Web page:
What makes for a good conference? The opportunity to see old friends and make new ones. Quality panels with work that challenges and crosses intellectual boundaries. Outstanding plenary sessions. Pleasantly situated receptions and dinners.
And what sort of conferences satisfy these criteria? To my mind, those that are small enough that everybody can fit into a banquet hall, that bring together adjacent disciplines, and that are held in interesting places. These are the meetings that people mark on their calendars a year in advance.
I have a couple of conferences that fall into this bin, and I’m just back from one of them: the annual meeting of the Society for Institutional and Organizational Economics (SIOE), formerly known as the International Society for New Institutional Economics (ISNIE). I think of this as the conference that brings together anybody who can trace a line to the Nobel Prize winners Ronald Coase, Douglass North, Elinor Ostrom, and Oliver Williamson. That’s a big chunk of three disciplines—economics, political science, and law—with smaller parts of several more.
This year’s SIOE meetings were held in New York, as Columbia’s Bentley MacLeod is the incoming president. My friend Sergei Guriev is the current president, and he gave an outstanding address at the gala dinner on inequality and well-being in economic transition—the subject of this year’s report of the EBRD, where Sergei serves as chief economist. (Spoiler alert: The postcommunist transition had an impact on average height—a common measure of developmental stress—analogous to being in a conflict zone.) We had keynote addresses by Matt Jackson (“New Developments in Network Economics”), Duncan Watts (“Computational Social Science: Exciting Progress and Future Challenges?”), and last year’s Nobel Prize winners in economics, Oliver Hart and Bengt Holmström (“Assets, Contracts, and Organizations—Past, Present and Future”).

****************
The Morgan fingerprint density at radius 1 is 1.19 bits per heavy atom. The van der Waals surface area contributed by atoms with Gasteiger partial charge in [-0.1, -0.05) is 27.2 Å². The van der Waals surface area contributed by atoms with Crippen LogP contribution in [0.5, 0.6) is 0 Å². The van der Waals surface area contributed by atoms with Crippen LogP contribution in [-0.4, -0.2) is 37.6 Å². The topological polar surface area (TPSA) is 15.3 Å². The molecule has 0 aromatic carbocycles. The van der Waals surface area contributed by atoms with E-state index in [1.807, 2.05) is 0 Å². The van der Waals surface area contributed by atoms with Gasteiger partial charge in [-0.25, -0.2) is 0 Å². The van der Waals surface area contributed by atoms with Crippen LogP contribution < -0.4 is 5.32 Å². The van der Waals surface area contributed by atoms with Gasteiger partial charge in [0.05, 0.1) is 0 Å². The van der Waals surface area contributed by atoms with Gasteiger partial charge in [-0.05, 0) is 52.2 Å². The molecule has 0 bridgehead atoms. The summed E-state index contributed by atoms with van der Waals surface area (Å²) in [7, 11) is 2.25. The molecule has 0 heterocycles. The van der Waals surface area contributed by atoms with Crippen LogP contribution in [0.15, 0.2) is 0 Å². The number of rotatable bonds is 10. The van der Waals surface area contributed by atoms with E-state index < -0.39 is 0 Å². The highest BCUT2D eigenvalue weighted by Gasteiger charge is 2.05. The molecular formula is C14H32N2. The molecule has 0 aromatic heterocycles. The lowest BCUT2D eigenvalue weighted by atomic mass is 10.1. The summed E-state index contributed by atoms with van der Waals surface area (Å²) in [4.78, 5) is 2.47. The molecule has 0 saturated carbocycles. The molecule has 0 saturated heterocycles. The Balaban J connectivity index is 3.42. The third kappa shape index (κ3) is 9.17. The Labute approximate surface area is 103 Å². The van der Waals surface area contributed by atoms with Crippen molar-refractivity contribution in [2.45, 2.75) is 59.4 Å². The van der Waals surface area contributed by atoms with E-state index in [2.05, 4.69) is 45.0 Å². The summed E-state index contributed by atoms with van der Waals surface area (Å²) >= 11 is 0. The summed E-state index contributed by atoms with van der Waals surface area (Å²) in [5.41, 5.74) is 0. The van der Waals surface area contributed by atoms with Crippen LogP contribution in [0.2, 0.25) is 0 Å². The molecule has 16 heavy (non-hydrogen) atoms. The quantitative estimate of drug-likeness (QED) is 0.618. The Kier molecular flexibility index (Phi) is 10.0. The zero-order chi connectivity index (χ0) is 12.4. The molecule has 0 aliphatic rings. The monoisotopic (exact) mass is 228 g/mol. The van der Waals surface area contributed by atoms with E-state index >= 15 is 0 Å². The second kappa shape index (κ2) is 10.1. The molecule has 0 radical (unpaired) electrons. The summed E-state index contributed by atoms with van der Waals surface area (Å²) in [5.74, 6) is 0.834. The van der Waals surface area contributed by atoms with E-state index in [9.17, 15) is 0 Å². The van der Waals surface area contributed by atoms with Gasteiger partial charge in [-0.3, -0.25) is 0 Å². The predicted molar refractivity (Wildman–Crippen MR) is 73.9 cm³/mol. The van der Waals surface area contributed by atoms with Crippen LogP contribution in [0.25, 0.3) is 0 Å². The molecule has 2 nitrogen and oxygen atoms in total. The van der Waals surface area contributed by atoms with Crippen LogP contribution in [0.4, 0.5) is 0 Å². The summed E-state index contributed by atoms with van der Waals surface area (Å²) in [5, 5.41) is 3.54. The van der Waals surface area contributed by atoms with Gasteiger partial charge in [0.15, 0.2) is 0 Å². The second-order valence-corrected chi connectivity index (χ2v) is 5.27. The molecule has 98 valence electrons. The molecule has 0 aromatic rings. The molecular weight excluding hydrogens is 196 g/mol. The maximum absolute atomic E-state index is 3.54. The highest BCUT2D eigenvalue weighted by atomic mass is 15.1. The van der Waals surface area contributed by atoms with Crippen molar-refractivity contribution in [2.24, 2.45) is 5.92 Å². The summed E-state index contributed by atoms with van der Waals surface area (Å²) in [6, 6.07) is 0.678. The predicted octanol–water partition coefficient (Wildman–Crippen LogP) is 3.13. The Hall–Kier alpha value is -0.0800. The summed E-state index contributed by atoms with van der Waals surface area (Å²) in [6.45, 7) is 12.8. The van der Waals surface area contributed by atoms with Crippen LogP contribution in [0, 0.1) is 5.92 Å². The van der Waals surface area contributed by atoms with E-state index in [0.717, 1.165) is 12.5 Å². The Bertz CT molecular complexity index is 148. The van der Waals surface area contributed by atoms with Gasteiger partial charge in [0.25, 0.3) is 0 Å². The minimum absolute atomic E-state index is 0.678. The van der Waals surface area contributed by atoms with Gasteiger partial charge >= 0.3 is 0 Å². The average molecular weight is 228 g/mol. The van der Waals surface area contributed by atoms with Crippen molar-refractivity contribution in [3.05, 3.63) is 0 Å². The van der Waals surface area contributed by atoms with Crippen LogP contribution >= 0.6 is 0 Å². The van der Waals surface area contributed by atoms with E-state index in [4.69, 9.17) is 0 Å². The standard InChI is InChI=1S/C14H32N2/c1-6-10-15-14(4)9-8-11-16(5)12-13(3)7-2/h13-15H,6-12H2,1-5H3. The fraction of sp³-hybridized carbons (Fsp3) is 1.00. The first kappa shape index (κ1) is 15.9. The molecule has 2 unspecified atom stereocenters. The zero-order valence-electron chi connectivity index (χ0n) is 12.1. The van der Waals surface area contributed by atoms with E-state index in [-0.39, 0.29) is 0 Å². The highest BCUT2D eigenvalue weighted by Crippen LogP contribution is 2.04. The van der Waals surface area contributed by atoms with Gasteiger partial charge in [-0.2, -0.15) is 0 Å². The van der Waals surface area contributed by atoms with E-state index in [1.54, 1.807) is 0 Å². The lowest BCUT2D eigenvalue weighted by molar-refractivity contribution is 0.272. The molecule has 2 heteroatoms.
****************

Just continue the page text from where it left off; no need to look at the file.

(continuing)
My own panel was SIOE in microcosm. Organized by Dean Lueck of Indiana’s Ostrom Workshop, we had four papers, spanning two disciplines, on governance and institutions. I presented work on “oligarch networks” in Ukraine with my longtime collaborator John Earle, Anton Shirikov (an outstanding Ph.D. student in political science at UW), and Solomiya Shpak (an equally outstanding Ph.D. student in public policy at George Mason). We are interested in how powerful businessmen in countries with weak institutions balance the desire to obscure ownership in key enterprises (the better to protect them from competitors and the state) with the need to maintain control over those assets. Ukraine is a rich setting in which to explore this question, with an abundance of both oligarchs and data.
I was joined on the panel by my UW colleague Nick Parker, who is exploring the impact of the fracking boom on an increasingly scarce resource: fine-grained silica sand. It turns out that Wisconsin is home to much of the sand used in the industry, and all of that extraction—and the associated transportation of sand by truck along rural roads—has led to battles with local regulators. Gustavo Torrens of Indiana followed with a revisionary look at the American Revolution. If the American demand was no taxation without representation, he asks, why not grant representation to avoid war? The answer lies in British politics—moving the political locus of the revolution from the New World to the Old. Finally, Werner Troesken of Pittsburgh discussed the origins of municipal-segregation laws in the early twentieth century in the American South. Contra the conventional understanding that increased housing demand by African Americans was responsible for such laws, Werner argues that it was the inability of whites to enforce segregation through vigilantism that motivated city councils to pass discriminatory ordinances.
A bit of this, a bit of that—but we’re all studying institutions and organizations. Sound like a good conference? Mark your calendar for next year’s meeting: June 22–24 in Montreal.